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How to Solve Business Cash Flow Problems

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"How to Solve Business Cash Flow Problems"
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Temporary cash flow problems can happen to any business, large or small. More serious issues with cash flow also happen, though not by accident. There are solutions.

A cash flow problem is easily defined, cash on hand is less than the cash needed for expenses. The business cycle accounts for many of these temporary problems. Invoice terms are net 30, meaning that cash in will arrive in thirty days or more. However, cash out, the expenses for cost of goods and for payroll, will not wait for the invoices to be paid. Absent a surplus of cash, someone may not get paid.

One solution is to manage payables. Some suppliers are more important than others. Some bills are more important than others. Work with suppliers and communicate that they will be paid, just not on their terms.

Another, more long term solution is to change your invoicing terms. Net 15 days reduces the potential for a cash shortage. Your customers may not agree to support such changes, though, and you risk losing customers.

A line of credit from a bank is one of the best ways to solve cash flow problems. Banks will want to see a number of financial reports and assess overall cash flows to ensure that they will be repaid. They may ask the principals in the business to sign personal guarantees. Most lines also require a period of time each year without a balance due, usually a month with the line paid off and unused.

Using credit cards can be a quick fix for the lack of cash. Putting payables on a company or personal credit card moves the due date for payment into the future. In addition, credit cards allow partial payment of the total card balance so that less cash is required for bill payments. Interest charged on balances can be far higher than a line of credit. The potential exists for the creation of a massive amount of debt with little prospect for payment.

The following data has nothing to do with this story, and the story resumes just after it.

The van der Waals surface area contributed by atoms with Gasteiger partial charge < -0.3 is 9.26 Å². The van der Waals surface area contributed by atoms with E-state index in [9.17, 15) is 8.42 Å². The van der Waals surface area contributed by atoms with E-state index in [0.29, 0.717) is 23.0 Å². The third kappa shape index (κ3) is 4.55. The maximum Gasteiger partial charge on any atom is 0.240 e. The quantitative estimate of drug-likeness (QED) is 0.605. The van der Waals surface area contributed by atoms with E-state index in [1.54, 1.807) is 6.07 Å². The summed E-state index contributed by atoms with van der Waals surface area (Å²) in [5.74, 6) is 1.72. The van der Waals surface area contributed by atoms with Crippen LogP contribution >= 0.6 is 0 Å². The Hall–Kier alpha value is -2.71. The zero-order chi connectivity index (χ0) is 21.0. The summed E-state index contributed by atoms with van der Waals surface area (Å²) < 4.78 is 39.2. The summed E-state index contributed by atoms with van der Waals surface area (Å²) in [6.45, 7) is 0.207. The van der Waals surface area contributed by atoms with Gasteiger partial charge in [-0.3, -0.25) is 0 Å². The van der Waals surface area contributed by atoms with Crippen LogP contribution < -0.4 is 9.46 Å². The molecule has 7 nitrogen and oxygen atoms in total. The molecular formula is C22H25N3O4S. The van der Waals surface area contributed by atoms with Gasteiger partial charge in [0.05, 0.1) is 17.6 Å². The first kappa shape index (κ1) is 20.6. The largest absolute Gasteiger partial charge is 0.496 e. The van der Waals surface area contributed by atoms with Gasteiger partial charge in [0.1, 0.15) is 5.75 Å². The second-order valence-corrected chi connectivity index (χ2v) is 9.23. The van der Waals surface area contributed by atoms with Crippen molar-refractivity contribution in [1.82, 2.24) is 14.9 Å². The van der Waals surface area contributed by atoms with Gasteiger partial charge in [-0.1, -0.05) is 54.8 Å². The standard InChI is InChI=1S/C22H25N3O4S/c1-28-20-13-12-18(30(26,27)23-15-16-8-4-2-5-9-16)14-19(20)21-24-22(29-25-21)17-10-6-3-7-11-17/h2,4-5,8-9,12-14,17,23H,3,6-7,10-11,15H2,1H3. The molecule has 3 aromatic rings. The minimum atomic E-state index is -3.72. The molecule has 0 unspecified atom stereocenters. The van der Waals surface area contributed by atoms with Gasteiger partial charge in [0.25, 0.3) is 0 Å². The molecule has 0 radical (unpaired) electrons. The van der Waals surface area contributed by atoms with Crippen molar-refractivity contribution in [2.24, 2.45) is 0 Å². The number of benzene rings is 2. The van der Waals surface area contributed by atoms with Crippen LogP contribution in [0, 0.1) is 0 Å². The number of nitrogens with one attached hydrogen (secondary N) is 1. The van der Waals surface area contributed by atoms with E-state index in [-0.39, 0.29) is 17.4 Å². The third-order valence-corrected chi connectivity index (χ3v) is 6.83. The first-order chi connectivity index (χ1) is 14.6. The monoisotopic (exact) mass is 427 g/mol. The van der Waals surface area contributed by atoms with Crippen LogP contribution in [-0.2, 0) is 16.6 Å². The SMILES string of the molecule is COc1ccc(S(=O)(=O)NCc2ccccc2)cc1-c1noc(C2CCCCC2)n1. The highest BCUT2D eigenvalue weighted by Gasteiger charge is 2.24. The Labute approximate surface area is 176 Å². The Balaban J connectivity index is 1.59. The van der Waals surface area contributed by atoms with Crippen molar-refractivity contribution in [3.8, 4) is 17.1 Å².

Factoring can assist with cash flow issues. This is the sale of the business's accounts receivable to a third party for cash. The factor will examine the receivables, exclude those they feel are not going to be paid and only purchase the best of the business's debt. The final price paid by the factor will also be discounted up to 20% so the business will not receive the total invoice amount. This is often a last ditch solution to a long term cash flow problem because the factor never provides 100% of the invoice amount so the business loses money on the transaction.

The most serious cash flow problems are created by the failure of the business's principals to provide enough capital when the business is started. Part of any sound business plan should be a serious and conservative estimate of cash flows. It is not uncommon for business owners to have to provide fresh injections of capital, cash, one or more times during the start up years of any business. The need for fresh capital should be planned for and not come as an unpleasant surprise.

All businesses will have cash flow problems at some point. They can be handled and the business can continue to grow despite them. Business cash flow problems should be temporary as should any solutions. Long term problems suggest that something is wrong in the business model that requires fixing.

More about this author: Charles Simmins

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